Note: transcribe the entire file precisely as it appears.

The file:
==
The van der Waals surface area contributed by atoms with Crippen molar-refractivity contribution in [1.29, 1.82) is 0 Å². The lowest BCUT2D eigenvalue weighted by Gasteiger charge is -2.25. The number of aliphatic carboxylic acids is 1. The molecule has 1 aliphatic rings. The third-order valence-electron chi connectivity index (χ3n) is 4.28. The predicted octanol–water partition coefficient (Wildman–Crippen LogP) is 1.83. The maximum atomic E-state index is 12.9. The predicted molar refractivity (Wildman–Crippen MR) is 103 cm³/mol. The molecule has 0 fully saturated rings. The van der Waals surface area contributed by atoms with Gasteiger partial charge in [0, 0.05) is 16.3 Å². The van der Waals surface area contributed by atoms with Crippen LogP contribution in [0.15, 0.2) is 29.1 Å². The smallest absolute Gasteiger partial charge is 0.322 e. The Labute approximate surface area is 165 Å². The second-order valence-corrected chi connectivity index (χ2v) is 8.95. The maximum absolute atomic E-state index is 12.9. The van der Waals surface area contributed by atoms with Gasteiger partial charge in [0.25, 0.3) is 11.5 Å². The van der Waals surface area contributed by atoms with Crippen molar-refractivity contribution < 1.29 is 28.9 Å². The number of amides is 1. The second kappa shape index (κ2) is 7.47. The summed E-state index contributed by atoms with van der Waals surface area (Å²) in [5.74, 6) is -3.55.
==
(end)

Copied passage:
The van der Waals surface area contributed by atoms with Crippen molar-refractivity contribution in [1.29, 1.82) is 0 Å². The lowest BCUT2D eigenvalue weighted by Gasteiger charge is -2.25. The number of aliphatic carboxylic acids is 1. The molecule has 1 aliphatic rings. The third-order valence-electron chi connectivity index (χ3n) is 4.28. The predicted octanol–water partition coefficient (Wildman–Crippen LogP) is 1.83. The maximum atomic E-state index is 12.9. The predicted molar refractivity (Wildman–Crippen MR) is 103 cm³/mol. The molecule has 0 fully saturated rings. The van der Waals surface area contributed by atoms with Gasteiger partial charge in [0, 0.05) is 16.3 Å². The van der Waals surface area contributed by atoms with Crippen LogP contribution in [0.15, 0.2) is 29.1 Å². The smallest absolute Gasteiger partial charge is 0.322 e. The Labute approximate surface area is 165 Å². The second-order valence-corrected chi connectivity index (χ2v) is 8.95. The maximum absolute atomic E-state index is 12.9. The van der Waals surface area contributed by atoms with Gasteiger partial charge in [0.25, 0.3) is 11.5 Å². The van der Waals surface area contributed by atoms with Crippen molar-refractivity contribution < 1.29 is 28.9 Å². The number of amides is 1. The second kappa shape index (κ2) is 7.47. The summed E-state index contributed by atoms with van der Waals surface area (Å²) in [5.74, 6) is -3.55.